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Put a whole shoulder in to brine. Couple questions. Now with Finished Pictures.

post #1 of 8
Thread Starter 

Picked a whole shoulder $1.49# seemed like a decent price. I mixed up Pops Brine and put it in and then injects a lot of it along the bone and into the muscle. Figuring on leaving it in for 3 weeks.

So my questions are.

When I smoke would you take the skin off or leave it on. Never did a whole shoulder from fresh only picked up picnic hams that a company used to make.

Next would be how would you smoke it, I have Cookshack Electric, a Rec Tec Pellet and an Old Smokey 22" Charcoal grill.

What wood would you use, I have some oak, pecan, hickory, mesquite, plum, apple.

Will no doubt have more along the way but we will get to them then.

 

Thank you

post #2 of 8
Quote:
Originally Posted by shtrdave View Post
 

Picked a whole shoulder $1.49# seemed like a decent price. I mixed up Pops Brine and put it in and then injects a lot of it along the bone and into the muscle. Figuring on leaving it in for 3 weeks.

 

Sounds good to me! I have a piece of a boneless butt enjoying that same jaccuzzi.

So my questions are.

When I smoke would you take the skin off or leave it on. Never did a whole shoulder from fresh only picked up picnic hams that a company used to make.

 

I have done it both ways, the skin inhibits the rubs from getting to the meat. You have to cook it a awhile though to get it done. If I am cool smoking and then going to the oven I leave it on, nothing looks as right as that crisscrossed patten with whole cloves stuck in it. Its what you are planning to do.

Next would be how would you smoke it, I have Cookshack Electric, a Rec Tec Pellet and an Old Smokey 22" Charcoal grill.

 

You which ever one you like to smoke on, are you going to do a "Bearcarver Two-step"? A double smoke. I like that and I also do a cool smoke then come back and cook it in the oven in foil. Fall on the floor tender, very suseptible to glazes, and has that nice smoke flavor.

What wood would you use, I have some oak, pecan, hickory, mesquite, plum, apple.

 

I LOVE pecan!! That being said, hickory with some apple is the most common and what folks expect to taste. So if I am not just cooking for home, I'd do hickory/apple.

Will no doubt have more along the way but we will get to them then.

 

Thank you

post #3 of 8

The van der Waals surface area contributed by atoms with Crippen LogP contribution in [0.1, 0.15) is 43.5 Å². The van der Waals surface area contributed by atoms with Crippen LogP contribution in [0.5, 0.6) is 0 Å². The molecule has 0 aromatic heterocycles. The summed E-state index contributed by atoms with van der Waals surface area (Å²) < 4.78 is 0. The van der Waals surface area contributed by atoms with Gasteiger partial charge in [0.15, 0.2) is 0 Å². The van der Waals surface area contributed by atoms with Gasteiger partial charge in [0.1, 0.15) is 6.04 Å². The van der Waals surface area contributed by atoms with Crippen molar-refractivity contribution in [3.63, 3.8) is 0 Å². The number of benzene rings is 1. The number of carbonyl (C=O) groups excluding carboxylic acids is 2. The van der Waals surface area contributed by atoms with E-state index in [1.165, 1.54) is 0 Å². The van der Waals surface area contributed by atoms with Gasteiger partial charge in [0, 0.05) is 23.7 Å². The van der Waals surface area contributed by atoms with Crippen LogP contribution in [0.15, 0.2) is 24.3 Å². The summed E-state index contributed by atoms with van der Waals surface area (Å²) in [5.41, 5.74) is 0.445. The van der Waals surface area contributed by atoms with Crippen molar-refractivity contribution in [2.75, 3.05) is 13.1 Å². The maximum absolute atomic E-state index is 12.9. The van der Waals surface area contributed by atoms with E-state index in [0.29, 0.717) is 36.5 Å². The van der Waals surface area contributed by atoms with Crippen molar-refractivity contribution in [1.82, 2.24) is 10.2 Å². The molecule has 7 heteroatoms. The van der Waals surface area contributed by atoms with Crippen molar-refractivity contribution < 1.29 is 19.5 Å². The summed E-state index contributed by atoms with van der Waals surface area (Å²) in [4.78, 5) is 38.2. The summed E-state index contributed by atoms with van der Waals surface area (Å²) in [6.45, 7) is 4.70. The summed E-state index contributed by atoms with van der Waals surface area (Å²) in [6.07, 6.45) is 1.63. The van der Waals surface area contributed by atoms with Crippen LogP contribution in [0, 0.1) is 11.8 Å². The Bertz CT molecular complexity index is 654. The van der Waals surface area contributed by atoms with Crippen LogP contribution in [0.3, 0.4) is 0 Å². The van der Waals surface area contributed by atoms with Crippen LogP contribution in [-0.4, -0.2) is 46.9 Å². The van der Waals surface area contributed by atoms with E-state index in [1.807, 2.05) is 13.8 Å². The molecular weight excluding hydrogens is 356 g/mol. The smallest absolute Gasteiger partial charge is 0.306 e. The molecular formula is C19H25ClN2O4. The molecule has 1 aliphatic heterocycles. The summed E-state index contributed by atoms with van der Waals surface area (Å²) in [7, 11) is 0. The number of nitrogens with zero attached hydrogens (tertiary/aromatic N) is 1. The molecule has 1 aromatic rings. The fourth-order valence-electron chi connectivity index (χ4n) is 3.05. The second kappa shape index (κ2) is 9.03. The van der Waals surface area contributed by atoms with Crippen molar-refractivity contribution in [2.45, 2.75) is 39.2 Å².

Or hot smoke it to 155 IT like buckboard bacon. Slice some of it super thin like prosciutto and wrap a slice around a chunk of smoked cheese. Keep a mop handy to mop up the drool though.

post #4 of 8
Thread Starter 

I am taking out of the brine, wanted to do it last weekend but that didn't work out so tonight it is.

Not wanting pulled or shredded, so cook to the 155-160 range.

I think I am going to leave the skin on to smoke, going to be doing it in the cookshack electric as it is easier than the pellet cooker for me for overnight cooks.

Butts usually are 12-13 hours to get done, so I am thinking this would be done sooner as I am not going to 200+ but not sure how much sooner.

Any ideas on the time to get me to the 155 mark on something that is 7 pound ish?

post #5 of 8

Going to a lower finish , should be about an hour/lb. , keep the probe in to verify .

 

Sounds good , send the Q-view and have fun . . .

post #6 of 8
Thread Starter 

Fresh Picnic shoulder I brine cured for 4 weeks, took out rinsed well, Garlic Powder and Black Pepper. Left the skin on. Put it in the Cookshack skin down at 5:45am at 225° took it out 11 hours later internal temp was 178° came out very good, moist and tender. Was about 8# if I remember correctly when I bought it.

I ate way to much.

Getting ready for the Cookshack.

 

About 7 hours in Internal was 160° Not sure what happened to the pic, maybe it was the heat or something. A photographer I am not.

 

All done.

 

And cut up some.

post #7 of 8

Wow lookin good, I can see the moisture. If you add tender to the equation it had to be good!

 

Bet you had a house full smilie faces.

 

Nice job!

post #8 of 8
Looks great. I have wanted to do this too. Thanks for the info.
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